So the statues in Glasgow’s George Square are to go, at least temporarily. No bad thing. Nearly all of them are monuments to Britain’s 19th century imperial power. Maybe they could all be consigned to one of those ‘You’re Not Famous Any More’ parks you find in former Soviet bloc countries where all the unwanted statues of Marx, Lenin and Stalin are dumped.
And while they’re at it, what about getting rid of the name as well? What did George III (or any of them, numbers I to VI) ever do for Glasgow?
Religion, said Marx, is the opium of the masses. But if we Scots have a mind-numbing drug of choice, it must be football.
Whatever our political views, when a Scotland match kicks off, it’s ‘Braveheart’ time and we’re all united behind the football equivalents of Bruce and Wallace and their men. Just like at Bannockburn, we’re ready to give it all for the nation. (Though, with the sorry state of our football these days, a Flodden is a more likely outcome.)
So how do I feel now after the very successful main London Games, on the eve of the Paralympics, and the accompanying tidal wave of Union Jacking? Well, exactly the same.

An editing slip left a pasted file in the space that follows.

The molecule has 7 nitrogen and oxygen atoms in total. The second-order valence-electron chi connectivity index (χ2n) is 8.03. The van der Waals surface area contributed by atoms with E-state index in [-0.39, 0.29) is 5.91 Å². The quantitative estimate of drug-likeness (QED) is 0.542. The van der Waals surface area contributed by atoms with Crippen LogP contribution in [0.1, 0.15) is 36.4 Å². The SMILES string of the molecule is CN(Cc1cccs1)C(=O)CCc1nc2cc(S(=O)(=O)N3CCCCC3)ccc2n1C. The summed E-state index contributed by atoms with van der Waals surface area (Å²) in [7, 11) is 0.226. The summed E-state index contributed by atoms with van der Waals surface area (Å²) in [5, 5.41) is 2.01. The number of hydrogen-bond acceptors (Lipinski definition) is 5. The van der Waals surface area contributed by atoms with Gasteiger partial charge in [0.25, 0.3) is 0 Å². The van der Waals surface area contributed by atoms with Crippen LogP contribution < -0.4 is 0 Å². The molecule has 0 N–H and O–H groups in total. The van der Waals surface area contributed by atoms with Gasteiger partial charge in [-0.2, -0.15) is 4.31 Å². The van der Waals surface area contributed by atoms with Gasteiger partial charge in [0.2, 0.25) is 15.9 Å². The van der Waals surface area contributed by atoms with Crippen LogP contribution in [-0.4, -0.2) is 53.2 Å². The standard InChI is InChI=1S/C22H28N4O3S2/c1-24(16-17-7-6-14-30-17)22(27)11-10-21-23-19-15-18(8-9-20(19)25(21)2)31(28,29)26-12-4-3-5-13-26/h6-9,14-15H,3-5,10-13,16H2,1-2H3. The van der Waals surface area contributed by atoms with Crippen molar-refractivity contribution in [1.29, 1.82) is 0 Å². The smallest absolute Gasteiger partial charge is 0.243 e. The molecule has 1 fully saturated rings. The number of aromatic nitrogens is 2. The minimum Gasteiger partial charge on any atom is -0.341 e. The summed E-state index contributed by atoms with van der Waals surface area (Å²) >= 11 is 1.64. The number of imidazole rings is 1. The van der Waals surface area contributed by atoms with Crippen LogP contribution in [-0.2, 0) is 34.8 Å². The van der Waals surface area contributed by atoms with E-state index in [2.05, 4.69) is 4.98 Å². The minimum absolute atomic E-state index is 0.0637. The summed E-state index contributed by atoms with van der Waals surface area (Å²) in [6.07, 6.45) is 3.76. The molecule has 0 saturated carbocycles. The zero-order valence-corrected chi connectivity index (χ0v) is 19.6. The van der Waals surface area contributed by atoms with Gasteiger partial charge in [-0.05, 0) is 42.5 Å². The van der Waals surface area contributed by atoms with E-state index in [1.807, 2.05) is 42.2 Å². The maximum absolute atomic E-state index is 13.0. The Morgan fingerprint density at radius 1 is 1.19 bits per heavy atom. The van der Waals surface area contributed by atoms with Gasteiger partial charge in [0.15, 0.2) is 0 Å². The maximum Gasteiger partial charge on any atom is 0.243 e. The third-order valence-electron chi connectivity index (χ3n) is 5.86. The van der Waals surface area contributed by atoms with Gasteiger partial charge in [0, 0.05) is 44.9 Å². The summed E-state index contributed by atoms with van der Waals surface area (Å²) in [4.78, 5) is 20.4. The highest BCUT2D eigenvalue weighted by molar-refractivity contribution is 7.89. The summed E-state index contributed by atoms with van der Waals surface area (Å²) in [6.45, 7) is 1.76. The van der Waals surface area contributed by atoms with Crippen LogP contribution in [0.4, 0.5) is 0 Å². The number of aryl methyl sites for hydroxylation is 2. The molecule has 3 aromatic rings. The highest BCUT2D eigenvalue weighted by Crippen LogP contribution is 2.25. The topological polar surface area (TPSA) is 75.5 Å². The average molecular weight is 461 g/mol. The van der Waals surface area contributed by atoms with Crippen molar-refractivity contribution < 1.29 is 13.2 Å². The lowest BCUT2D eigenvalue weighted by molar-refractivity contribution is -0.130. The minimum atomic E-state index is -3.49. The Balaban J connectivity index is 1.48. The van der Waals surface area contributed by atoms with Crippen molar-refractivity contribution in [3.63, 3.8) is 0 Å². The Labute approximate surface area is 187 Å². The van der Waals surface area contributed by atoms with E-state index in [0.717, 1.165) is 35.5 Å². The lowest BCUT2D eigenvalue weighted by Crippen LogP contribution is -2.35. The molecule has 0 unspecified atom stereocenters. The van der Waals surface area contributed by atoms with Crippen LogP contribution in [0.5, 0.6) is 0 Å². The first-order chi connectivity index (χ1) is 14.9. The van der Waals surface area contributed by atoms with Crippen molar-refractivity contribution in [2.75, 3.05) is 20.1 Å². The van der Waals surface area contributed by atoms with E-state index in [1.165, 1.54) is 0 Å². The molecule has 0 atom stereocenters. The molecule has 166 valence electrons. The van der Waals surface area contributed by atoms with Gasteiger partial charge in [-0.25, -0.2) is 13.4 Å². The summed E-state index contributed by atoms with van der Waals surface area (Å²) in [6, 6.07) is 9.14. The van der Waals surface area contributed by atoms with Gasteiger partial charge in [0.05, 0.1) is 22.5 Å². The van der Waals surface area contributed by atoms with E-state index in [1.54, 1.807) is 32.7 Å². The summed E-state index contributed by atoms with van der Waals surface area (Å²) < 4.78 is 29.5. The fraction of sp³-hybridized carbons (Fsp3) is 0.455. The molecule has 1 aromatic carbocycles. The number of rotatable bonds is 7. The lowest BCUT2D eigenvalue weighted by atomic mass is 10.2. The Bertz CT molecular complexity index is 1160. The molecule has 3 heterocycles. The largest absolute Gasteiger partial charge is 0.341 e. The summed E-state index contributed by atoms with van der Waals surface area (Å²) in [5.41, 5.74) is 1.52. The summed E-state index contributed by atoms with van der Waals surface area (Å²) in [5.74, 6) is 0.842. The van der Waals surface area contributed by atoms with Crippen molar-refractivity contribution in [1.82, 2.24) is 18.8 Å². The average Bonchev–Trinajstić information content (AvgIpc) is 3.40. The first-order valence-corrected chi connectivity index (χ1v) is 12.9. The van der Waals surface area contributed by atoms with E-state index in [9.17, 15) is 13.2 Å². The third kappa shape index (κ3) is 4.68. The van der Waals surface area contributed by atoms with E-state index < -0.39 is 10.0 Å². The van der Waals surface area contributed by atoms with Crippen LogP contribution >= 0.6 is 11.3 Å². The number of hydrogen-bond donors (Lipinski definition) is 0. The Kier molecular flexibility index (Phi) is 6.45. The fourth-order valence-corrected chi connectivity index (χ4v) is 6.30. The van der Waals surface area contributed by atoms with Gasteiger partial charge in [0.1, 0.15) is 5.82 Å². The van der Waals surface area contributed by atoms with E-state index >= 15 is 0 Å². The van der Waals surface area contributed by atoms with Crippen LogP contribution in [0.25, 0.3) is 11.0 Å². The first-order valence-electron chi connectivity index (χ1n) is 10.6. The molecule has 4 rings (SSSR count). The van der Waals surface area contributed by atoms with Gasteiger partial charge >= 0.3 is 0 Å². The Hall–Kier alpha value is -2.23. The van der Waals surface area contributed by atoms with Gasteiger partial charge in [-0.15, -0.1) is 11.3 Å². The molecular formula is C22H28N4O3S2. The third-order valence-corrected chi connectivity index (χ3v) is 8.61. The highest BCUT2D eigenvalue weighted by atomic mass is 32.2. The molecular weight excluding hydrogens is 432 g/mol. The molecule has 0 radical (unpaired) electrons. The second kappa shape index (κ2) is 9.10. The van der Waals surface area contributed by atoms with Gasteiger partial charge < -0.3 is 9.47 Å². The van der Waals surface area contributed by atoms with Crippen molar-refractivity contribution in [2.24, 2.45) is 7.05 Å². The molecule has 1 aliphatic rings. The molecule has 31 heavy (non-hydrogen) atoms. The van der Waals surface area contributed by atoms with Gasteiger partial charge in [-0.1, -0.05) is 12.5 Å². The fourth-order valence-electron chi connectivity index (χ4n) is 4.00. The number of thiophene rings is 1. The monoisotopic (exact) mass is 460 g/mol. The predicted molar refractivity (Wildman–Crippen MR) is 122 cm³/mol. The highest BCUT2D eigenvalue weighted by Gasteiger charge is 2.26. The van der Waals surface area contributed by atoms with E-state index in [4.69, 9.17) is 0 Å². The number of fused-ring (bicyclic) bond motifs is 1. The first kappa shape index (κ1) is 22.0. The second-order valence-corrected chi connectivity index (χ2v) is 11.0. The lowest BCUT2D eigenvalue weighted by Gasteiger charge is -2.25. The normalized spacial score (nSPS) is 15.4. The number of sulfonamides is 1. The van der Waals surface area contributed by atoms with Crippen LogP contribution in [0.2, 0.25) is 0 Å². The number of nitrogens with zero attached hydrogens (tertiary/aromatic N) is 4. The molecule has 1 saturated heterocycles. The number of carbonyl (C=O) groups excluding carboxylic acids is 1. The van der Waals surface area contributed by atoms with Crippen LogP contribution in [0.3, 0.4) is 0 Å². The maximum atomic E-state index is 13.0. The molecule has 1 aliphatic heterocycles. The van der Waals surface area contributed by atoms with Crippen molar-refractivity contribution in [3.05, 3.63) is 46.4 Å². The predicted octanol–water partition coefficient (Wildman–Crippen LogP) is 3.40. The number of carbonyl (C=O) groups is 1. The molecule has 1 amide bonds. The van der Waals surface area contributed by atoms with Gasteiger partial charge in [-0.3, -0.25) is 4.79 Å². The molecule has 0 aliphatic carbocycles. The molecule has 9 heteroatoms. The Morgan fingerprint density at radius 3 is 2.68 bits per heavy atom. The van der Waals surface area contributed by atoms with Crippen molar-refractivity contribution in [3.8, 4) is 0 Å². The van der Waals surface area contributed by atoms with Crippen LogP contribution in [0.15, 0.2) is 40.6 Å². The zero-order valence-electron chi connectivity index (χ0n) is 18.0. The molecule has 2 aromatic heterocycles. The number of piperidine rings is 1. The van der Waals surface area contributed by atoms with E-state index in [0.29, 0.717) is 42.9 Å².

Actually, I’m surprised Unionists are betting so much on a Team GB after-glow from the Games. Are their political and economic cases that flimsy? A successful sporting event is not a cure-all.
I mean, the Beijing Games were a triumph but that didn’t excuse the Chinese government’s human rights abuses or its occupation of Tibet, did it?
We imagine the whole world knows about Scotland and its distinctive culture and history. Most of all, we’re quite sure foreigners understand what distinguishes us from the English.
We’re kidding ourselves. As far as the rest of the world is concerned, if you're Scottish, you’re from England.
There will be unforgettable moments for sure. The Rome Games stand out for me because they provided me with one of my earliest sporting memories: the dramatic emergence from the evening darkness of the marathon winner, the barefooted Ethiopian Abebe Bikila.